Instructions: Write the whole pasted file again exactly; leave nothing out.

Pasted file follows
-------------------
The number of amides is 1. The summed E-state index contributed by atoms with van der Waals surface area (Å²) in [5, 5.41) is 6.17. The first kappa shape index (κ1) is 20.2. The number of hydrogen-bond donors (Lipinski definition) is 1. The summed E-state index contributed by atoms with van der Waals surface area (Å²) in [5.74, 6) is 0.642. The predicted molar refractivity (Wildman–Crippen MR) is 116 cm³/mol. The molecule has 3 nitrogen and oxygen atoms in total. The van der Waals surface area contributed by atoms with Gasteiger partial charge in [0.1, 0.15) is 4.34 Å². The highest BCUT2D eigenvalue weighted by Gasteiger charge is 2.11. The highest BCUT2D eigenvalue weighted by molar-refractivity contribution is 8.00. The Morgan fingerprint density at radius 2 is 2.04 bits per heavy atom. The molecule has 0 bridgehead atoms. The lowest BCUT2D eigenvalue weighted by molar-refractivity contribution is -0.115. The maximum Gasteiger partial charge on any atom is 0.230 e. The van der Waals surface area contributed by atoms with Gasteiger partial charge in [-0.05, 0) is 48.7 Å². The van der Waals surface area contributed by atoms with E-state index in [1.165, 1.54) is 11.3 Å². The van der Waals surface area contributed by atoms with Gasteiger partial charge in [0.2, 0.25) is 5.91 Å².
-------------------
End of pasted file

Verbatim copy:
The number of amides is 1. The summed E-state index contributed by atoms with van der Waals surface area (Å²) in [5, 5.41) is 6.17. The first kappa shape index (κ1) is 20.2. The number of hydrogen-bond donors (Lipinski definition) is 1. The summed E-state index contributed by atoms with van der Waals surface area (Å²) in [5.74, 6) is 0.642. The predicted molar refractivity (Wildman–Crippen MR) is 116 cm³/mol. The molecule has 3 nitrogen and oxygen atoms in total. The van der Waals surface area contributed by atoms with Gasteiger partial charge in [0.1, 0.15) is 4.34 Å². The highest BCUT2D eigenvalue weighted by Gasteiger charge is 2.11. The highest BCUT2D eigenvalue weighted by molar-refractivity contribution is 8.00. The Morgan fingerprint density at radius 2 is 2.04 bits per heavy atom. The molecule has 0 bridgehead atoms. The lowest BCUT2D eigenvalue weighted by molar-refractivity contribution is -0.115. The maximum Gasteiger partial charge on any atom is 0.230 e. The van der Waals surface area contributed by atoms with Gasteiger partial charge in [-0.05, 0) is 48.7 Å². The van der Waals surface area contributed by atoms with E-state index in [1.165, 1.54) is 11.3 Å². The van der Waals surface area contributed by atoms with Gasteiger partial charge in [0.2, 0.25) is 5.91 Å².